C'mon Hollywood: Marvel getting Daredevil back? Let's do him some "blind" justice!
Iíve been reading Daredevil for more than 20 years.Heís a unique character to the Marvel universe, one who constantly toes the line of justice as a walking conundrum with super sonic powers; As a lawyer by day, Matt Murdock prosecutes criminals with the rule of law, but by night he slips into red tights to beat the crap out of them. Itís an interesting dynamic and one that makes DD such an intricate character. With Hellís Kitchen serving as his Gotham City, DAREDEVIL has always been rooted in the gritty, dark-alley, street-wise world, chock full of dangerous criminals, usually controlled by the ruthless Kingpin.
As a character, those are some of Daredevilís defining characteristics, next to having the worst luck with women of any character in comics. His rogues gallery of baddies like the Kingpin, Bullseye, Elektra, Nuke, The Owl, Death Stalker, Typhoid Mary, etc., are a tremendous cast of cinematic greats in waiting, with plenty of room for exploration on the big screen. With all of those considerations in mind and the impending transfer of the character back to itís parent companyís hands, Iím hoping to see a translation worthy of his rich history.
But, how to do it? We recently saw director Joe Carnahanís sizzle reel, highlighting a unique take on the character with a Ď70ís set origin tale, ripe with the flavors of Frank Millerís run on the comics, including the seminal ďBorn AgainĒ storyline from 1985-1986. These stories took DAREDEVIL down some very dark roads of violence, tragedy, and pushed him to the very limits of his physical and mental state, making for one of the most satisfying arcs the character has ever seen. Carnahan chose wisely when focusing on this aspect of the character and itís a welcome venue for a reboot.
What Marvel has here is a unique opportunity to not only establish Daredevil in the Marvel Cinematic Universe, but also to establish a history for ALL of their existing ďstreet-levelĒ characters (that they own, of course). By establishing Daredevil in the 1970ís, Marvel opens up the doors for a bevy of others to be introduced as well, helping to cement the continuity they have so vigorously built with their Phase one superheroes. ďMarvel KnightsĒ characters like The Punisher, Iron Fist, Luke Cage, Jessica Jones, etc. all fit squarely within this category.
The film could easily work as being completely set in the 1970ís, but I personally would rather see a flashback film the builds the origin, while showing an already established DAREDEVIL operating in Hellís Kitchen. I know some will disagree with that, because it can be tricky, but I think it would help establish the character alongside the status quo of the cinematic universe. Either way, I think it would be unwise of Marvel to not explore hiring Joe Carnahan for the project and seeing if he can work within their regimen. With FOX, it seemed like they were less hands on, simply looking for ďsomeone to do something,Ē rather than hiring someone on to establish a character in a broader setting. Now, that opportunity exists and what a tremendous thing it is.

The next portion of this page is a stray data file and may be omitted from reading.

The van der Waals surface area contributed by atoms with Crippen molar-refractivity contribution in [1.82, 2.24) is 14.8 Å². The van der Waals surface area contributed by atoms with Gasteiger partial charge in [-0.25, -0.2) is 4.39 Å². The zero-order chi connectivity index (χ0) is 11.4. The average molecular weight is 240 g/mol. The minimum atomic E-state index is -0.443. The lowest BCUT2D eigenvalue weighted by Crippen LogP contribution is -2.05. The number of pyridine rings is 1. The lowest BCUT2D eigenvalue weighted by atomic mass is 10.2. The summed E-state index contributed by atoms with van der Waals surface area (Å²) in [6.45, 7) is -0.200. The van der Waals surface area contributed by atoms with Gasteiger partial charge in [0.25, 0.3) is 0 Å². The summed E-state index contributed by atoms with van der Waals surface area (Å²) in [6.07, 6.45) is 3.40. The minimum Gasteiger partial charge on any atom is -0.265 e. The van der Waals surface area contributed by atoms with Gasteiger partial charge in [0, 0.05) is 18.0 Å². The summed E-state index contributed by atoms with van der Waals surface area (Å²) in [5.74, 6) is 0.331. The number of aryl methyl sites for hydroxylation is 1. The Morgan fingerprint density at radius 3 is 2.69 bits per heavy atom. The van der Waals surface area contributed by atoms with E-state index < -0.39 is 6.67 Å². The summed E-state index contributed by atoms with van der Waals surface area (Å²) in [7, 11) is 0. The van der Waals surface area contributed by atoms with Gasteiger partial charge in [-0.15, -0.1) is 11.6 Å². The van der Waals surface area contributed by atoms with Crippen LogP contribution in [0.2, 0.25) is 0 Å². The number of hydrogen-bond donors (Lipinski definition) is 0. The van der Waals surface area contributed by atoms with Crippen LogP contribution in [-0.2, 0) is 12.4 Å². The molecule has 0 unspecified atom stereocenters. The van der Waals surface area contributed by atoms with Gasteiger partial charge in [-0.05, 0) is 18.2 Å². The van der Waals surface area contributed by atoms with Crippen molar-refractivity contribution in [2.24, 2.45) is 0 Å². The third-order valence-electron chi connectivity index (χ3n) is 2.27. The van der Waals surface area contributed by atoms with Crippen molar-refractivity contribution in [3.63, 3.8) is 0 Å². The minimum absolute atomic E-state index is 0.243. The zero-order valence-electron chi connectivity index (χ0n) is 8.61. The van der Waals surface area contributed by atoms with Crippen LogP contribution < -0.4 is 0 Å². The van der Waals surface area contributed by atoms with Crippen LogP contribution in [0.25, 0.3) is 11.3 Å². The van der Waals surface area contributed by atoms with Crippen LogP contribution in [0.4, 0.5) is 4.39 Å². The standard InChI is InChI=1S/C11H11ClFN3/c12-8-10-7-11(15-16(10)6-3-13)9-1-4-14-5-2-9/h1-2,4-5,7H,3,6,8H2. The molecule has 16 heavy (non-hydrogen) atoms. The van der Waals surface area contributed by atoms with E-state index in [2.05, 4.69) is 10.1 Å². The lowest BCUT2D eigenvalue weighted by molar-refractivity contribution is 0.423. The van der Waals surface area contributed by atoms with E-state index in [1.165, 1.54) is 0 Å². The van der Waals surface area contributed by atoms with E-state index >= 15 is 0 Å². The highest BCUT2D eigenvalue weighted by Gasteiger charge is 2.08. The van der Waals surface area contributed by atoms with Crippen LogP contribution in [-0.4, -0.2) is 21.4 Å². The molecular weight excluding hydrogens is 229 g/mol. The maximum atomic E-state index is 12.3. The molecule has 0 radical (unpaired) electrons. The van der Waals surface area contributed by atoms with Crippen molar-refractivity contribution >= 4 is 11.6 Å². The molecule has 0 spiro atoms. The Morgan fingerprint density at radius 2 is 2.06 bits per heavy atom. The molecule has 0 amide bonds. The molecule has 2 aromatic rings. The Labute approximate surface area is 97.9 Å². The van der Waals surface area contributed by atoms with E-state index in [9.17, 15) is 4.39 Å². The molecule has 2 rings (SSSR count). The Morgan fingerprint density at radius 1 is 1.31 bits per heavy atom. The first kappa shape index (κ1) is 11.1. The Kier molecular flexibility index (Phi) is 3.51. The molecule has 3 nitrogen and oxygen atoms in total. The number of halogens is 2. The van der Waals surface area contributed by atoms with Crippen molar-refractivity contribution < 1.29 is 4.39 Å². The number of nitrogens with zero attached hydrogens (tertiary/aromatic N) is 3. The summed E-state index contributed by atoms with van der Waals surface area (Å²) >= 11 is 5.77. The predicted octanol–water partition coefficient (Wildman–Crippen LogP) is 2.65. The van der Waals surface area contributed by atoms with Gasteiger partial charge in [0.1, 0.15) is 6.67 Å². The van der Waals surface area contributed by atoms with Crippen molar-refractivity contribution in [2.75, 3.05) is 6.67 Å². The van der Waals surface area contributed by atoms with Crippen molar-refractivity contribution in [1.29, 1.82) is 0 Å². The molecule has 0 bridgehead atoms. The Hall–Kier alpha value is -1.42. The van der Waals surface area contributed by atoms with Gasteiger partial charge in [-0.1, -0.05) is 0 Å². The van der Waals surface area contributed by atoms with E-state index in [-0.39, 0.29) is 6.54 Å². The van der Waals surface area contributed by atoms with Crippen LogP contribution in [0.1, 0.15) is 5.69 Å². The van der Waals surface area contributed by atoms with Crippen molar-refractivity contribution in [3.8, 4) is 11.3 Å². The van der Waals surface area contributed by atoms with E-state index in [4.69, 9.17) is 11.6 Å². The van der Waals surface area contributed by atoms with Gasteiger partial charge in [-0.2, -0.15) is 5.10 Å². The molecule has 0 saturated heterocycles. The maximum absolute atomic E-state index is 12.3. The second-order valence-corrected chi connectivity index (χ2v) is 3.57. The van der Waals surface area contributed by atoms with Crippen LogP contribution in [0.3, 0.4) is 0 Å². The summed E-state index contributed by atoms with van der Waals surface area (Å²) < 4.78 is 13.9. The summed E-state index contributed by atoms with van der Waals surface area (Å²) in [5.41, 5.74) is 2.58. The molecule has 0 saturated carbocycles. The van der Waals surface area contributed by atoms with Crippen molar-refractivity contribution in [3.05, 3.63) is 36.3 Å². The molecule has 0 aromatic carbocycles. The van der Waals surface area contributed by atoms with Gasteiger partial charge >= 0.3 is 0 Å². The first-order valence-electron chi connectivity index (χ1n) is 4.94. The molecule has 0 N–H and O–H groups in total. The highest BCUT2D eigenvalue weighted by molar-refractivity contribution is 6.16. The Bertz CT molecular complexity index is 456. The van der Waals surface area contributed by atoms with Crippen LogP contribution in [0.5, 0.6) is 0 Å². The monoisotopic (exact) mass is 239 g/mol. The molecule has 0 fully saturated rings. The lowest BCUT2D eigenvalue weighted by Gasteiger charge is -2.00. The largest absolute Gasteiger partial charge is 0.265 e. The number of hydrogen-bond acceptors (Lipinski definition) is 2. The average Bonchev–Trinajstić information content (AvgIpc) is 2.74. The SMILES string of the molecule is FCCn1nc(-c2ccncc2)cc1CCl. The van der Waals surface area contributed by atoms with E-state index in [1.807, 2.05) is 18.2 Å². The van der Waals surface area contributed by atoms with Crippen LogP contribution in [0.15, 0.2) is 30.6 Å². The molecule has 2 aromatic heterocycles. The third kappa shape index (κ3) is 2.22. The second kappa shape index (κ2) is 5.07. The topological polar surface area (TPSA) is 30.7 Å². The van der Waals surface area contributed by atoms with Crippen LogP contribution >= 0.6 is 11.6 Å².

Blending Frank Millerís ďThe Man Without FearĒ storyline with aspects from both ďBorn AgainĒ and his early run on the book (i.e. the death of Elektra storyline) should be the focus, blending past with present in a manner that builds to modern day, while establishing an origin and history without giving us another by-the-numbers origin only story.The tendency would be to do an IRON MAN type tale, but I think thatís a mistake. DD is a much darker tale and deserves to be able to show the harshness and grittiness thatís been a staple of the series for so long.
When it comes to casting, I think some out-of-the-box choices are sorely needed for the role. Affleck did fine in the mostly lackluster 2003 adaptation, but the Affleck of today would be much better suited to the role than the one from 2003; meaning we need an older, wiser actor to be in the red tights. My choice has always been Aaron Eckhart, who has the look, stature, physique, and acting chops to embody Matt Murdock/Daredevil to a tee. Certainly there are other choices to consider, but going with younger (with the exception of flashbacks) is a mistake.In this instance, I think it would suit the film to follow the Robert Downey Jr. example of Iron Man, rather than the Chris Evans of Captain America.
Marvel has proven to be exceptionally adept at crafting their films thus far and I have no doubt that they will do the same for DAREDEVIL, considering many different options for how to bring the character back to the big screen proper. My hope is that they will seize the opportunity to establish a broader universe with some of itís more grounded characters and give the devil his true due, by not only considering Carnahanís vision, but taking it to the next level.† No matter what happens, my faith is firmly with Marvel and my fingers crossed that weíll see The Man Without Fear grace the big screen with all the grit, character, and style heís been built on for decades.
|Extra Tidbit:||Who would be your choice for a Daredevil reboot at Marvel? My money is still on Carnahan with Eckhart in the lead.|